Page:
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New CFI and New Students

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Bill Greenwood
Warbirds of America MemberYoung Eagles Pilot or Volunteer
121
Posts
24
#1 Posted: 1/4/2010 13:01:41

I would like to know what CFIs think of students these days? Can you give me the 2 or 3 most important things that you think apply for a new student learning? Any main problems?

 

Also I am plannning or at least hoping to get my CFI this spring, if I can work out the logistics. There is no instructor where I live to teach me, we used to have a flight school here but it went out the door in favor of a lot of services for huge corporate jets. I've done the written. but not the flight part.

I have a friend who says he can do it and that it is not so hard. The big problem is he owns a Tiger which we can use for dual ,but he can't get ins to rent out. I own a B36 Bonanza, maybe not the best for instruction with the turbo. The flight school there in Boulder has Cessnas, but he does not work for them, and I have barley flown one in years.

Any advice is welcome. I just want the rating for satisfaction , maybe to teach my Son or close friends, not looking for charter or airline job.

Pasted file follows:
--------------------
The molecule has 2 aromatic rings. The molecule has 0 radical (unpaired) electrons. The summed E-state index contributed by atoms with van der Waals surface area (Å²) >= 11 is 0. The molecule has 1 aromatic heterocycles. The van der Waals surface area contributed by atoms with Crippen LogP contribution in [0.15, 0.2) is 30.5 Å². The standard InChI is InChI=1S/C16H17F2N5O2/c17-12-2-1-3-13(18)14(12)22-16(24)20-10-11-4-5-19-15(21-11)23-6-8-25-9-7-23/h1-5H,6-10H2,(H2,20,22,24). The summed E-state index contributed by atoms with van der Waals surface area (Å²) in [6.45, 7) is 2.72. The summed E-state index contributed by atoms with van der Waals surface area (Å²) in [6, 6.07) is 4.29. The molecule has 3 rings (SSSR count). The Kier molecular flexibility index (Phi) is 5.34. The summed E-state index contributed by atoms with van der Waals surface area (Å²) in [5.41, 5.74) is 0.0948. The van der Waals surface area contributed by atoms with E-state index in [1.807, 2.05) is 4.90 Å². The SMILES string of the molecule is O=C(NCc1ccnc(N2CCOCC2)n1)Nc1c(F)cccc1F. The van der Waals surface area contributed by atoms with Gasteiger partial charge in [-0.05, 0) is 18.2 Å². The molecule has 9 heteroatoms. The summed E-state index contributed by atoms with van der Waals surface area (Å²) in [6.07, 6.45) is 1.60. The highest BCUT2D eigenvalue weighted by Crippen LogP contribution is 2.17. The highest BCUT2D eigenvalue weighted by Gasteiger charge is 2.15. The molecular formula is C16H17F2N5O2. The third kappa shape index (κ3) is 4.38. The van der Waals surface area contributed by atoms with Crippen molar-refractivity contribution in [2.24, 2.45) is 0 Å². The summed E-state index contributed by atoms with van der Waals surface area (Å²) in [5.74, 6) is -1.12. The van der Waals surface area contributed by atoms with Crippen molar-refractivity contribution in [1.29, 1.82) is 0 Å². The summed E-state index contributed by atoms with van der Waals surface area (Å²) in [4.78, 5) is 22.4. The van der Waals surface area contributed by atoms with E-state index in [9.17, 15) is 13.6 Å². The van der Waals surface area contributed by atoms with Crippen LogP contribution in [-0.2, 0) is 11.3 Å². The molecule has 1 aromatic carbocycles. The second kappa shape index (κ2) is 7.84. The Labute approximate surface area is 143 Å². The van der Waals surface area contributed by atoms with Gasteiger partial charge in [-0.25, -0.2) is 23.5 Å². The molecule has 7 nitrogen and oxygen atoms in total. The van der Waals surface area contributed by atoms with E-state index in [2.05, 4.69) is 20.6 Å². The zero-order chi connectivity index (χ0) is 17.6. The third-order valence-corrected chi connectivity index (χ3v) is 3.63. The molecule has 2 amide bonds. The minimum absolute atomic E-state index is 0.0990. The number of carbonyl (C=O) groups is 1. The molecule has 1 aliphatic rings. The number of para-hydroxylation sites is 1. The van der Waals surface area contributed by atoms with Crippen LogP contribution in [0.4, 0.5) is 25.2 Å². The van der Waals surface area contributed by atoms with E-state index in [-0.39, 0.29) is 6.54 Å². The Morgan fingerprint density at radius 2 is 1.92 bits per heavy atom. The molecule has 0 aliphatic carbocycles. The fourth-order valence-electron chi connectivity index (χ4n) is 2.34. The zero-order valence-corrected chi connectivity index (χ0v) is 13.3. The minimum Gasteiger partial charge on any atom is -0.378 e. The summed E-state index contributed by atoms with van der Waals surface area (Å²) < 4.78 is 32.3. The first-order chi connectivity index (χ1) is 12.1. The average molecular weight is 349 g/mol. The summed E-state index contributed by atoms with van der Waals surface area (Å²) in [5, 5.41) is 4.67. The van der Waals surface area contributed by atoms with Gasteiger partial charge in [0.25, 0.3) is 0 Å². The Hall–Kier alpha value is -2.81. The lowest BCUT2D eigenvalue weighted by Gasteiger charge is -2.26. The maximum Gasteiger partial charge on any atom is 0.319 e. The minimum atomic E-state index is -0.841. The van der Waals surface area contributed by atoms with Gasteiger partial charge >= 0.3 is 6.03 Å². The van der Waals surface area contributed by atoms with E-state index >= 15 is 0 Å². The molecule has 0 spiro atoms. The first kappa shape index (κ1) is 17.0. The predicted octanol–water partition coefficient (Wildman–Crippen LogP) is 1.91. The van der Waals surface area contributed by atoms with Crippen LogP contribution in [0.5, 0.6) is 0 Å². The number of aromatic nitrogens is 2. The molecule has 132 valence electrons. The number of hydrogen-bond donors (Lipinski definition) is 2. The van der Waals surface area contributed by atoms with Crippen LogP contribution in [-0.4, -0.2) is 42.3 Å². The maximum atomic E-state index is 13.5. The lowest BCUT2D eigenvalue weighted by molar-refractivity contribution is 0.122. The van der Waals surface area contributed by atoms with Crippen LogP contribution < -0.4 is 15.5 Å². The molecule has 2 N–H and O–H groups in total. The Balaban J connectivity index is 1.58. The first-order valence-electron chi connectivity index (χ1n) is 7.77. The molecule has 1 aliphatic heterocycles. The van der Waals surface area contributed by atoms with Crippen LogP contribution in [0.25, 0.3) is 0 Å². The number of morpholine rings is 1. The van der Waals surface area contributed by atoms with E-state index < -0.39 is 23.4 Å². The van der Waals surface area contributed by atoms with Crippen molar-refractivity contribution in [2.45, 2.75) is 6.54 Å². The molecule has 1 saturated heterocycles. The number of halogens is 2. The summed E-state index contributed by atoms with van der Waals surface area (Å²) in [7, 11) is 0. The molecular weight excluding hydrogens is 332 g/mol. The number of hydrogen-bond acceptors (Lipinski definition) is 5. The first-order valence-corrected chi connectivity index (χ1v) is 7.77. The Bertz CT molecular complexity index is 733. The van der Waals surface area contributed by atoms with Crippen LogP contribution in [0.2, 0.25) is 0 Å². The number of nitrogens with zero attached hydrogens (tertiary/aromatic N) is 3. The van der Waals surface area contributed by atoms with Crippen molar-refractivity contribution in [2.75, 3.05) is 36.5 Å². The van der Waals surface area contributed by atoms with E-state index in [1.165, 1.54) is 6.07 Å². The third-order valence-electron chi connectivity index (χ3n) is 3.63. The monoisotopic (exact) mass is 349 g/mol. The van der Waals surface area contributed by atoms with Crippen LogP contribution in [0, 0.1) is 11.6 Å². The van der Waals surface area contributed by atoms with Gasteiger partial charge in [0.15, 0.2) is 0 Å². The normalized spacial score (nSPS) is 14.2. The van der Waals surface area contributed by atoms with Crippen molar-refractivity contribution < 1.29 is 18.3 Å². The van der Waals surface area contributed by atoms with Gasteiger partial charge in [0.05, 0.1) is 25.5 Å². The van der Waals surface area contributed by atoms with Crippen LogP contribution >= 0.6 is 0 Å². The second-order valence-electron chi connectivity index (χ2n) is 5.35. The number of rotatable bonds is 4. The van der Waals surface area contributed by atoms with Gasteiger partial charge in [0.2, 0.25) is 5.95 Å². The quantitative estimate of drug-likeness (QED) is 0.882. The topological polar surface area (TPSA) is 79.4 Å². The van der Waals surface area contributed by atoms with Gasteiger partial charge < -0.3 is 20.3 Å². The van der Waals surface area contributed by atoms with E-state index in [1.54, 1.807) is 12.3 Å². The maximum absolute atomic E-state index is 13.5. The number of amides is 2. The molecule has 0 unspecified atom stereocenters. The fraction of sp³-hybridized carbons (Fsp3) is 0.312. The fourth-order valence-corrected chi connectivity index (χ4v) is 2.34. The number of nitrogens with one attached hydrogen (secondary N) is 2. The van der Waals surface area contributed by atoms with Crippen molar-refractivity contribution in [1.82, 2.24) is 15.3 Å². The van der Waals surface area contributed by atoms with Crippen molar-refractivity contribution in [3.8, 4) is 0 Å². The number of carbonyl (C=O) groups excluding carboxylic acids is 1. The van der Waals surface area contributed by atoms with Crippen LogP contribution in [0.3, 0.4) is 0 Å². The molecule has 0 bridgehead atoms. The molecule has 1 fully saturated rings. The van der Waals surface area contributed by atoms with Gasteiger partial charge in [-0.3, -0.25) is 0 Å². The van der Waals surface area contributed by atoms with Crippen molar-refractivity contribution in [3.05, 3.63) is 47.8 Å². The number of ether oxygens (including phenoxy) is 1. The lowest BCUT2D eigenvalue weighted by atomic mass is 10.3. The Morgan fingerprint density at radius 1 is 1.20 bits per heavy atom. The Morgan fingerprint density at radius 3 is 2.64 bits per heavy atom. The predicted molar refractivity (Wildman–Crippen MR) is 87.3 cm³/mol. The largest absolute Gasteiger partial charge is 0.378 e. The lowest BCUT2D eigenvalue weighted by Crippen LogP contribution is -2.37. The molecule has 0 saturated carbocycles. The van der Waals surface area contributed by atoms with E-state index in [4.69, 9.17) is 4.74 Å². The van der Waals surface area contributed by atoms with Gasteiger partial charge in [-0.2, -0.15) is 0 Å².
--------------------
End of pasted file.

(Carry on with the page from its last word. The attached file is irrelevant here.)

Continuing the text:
Thanks, Bill G



Bob Meder
NAFI MemberAirVenture Volunteer
223
Posts
87
#2 Posted: 1/5/2010 19:04:08

Too many CFI candidates think that the rating is about learning to fly from the right seat while talking.  Not really.  Sure, you need to learn the manuevers and how to fly from the right seat, but the commercial rating already proved you can do that - you just have to train your hands, feet, and eyes to deal with the right seat. 

People are people, and that hasn't changed, and probably won't, not for a long time. What you have to do is learn how to get inside your students' heads and find out what motivates them so they do the right thing.  Further, you need to find the analogies and words that take your students from rote learning to correlative thinking.  This is very important because cannot possibly teach your student everything about every situation; they will have to think on their own to make correct decisions and judgments.  Remember, no one ever taught Al Haines and his crew how to fly a DC10 without hydraulics or Captain Sullenberger how to land in a river in a dead airplane.